Waiting to be capped
Photo by Kimberley (c)2014

Carrot cake is another popular spring treat. The following are carrot cake doughnuts, carrot cake muffins and a lone hot cross bunny. I confess that I forgot to add the sugar to the doughnut but seeing as it was covered in a white chocolate cream icing, no one could tell.

Photo by Kimberley (c)2014

Photo by Kimberley (c)2014

Photo by Kimberley (c)2014

Photo by Kimberley (c)2014

Photo by Kimberley (c)2014

Photo by Kimberley (c)2014

I Passed Over Meatless Monday

Leave a comment Standard

Befallen with headache, fatigue and general achiness, I felt too lethargic to put fingers to keyboard for my weekly posts. Surely my dietary spring cleaning must be working. These are amongst the common symptoms one experiences temporarily when the body is ridding itself of toxins. As a result I ‘passed over’ Meatless Monday. Luckily it is officially Passover so I can spin my delinquency into a timely post.

Passover or Pesach is the holiday that commemorates the Israelites liberation from slavery in Pharaonic Egypt. The term ‘pass over’ is derived from one of the ten plagues that was inflicted upon the Egyptians by God.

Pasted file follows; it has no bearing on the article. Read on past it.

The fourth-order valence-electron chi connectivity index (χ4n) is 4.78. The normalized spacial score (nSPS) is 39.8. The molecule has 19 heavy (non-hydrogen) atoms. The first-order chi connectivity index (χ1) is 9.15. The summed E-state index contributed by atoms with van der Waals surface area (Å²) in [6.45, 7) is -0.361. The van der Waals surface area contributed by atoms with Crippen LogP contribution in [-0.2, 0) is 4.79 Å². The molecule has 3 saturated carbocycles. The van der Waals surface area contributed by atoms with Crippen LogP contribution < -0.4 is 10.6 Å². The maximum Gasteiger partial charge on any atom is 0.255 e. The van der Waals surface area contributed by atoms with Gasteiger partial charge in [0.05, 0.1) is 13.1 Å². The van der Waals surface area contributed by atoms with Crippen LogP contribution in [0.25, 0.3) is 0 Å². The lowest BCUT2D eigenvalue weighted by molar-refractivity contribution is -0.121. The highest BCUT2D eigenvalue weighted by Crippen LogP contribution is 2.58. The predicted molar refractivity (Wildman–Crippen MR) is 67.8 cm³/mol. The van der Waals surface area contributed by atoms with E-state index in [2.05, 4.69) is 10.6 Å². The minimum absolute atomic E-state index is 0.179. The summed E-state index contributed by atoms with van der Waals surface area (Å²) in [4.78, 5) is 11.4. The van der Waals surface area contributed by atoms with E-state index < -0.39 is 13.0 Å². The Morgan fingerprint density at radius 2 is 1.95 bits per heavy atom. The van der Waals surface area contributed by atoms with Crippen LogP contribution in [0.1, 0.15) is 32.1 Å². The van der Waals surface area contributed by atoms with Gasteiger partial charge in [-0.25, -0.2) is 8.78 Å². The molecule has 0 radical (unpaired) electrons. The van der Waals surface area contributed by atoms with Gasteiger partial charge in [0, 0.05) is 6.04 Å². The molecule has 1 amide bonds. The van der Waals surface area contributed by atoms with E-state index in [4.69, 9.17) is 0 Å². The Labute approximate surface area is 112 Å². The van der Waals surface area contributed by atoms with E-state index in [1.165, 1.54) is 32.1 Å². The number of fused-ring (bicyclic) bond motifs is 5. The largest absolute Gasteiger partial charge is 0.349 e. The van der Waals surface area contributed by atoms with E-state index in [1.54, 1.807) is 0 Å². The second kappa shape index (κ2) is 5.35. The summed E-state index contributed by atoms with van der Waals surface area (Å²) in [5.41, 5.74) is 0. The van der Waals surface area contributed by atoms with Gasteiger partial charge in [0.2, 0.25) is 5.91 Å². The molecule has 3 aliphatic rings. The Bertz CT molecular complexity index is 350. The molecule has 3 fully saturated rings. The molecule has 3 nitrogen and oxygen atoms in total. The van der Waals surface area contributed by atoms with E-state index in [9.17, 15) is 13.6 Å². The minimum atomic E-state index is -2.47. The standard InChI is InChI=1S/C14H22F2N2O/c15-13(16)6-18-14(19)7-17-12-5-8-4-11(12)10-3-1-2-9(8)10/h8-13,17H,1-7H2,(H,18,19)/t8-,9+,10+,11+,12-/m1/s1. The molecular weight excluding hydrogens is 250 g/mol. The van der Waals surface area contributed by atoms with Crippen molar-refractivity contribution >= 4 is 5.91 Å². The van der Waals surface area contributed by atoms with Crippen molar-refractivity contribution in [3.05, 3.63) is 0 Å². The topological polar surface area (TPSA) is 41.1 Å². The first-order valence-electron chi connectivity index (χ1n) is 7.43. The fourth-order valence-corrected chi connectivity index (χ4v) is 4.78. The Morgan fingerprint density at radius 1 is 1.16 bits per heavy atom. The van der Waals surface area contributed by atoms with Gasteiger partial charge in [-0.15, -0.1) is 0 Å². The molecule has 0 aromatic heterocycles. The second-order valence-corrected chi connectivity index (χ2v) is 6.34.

As God’s messenger, Moses was sent to the Pharaoh with a message. If this were a musical, he would be singing the lyrics “Let my people go.” The Pharaoh did not listen and after several warnings, the wrath of the ten plagues was unleashed on the Egyptians. The last one was the killing of all first-born, which happened at midnight on the 15th of Nissan (Hebrew month). God ‘passed over’ the Children of Israel and they were spared this tenth plague.

With any significant event, there is always food to mark the occasion. The star of Passover Seder* is matza, an unleavened flat bread. In fleeing Egypt, the Israelites had no time to let their bread rise and thus took the bread with them as is; matza is symbolic of this. Any foods considered chametz** (certain grains that have fermented) are prohibited during Passover. The preparation of matza requires that a special Passover flour be cooked within 18 minutes of coming into contact with water.

*holiday feast
**wheat, rye, barley, oats and spelt and also corn, rice and legumes for some believers (i.e. the Ashkenazic Jews)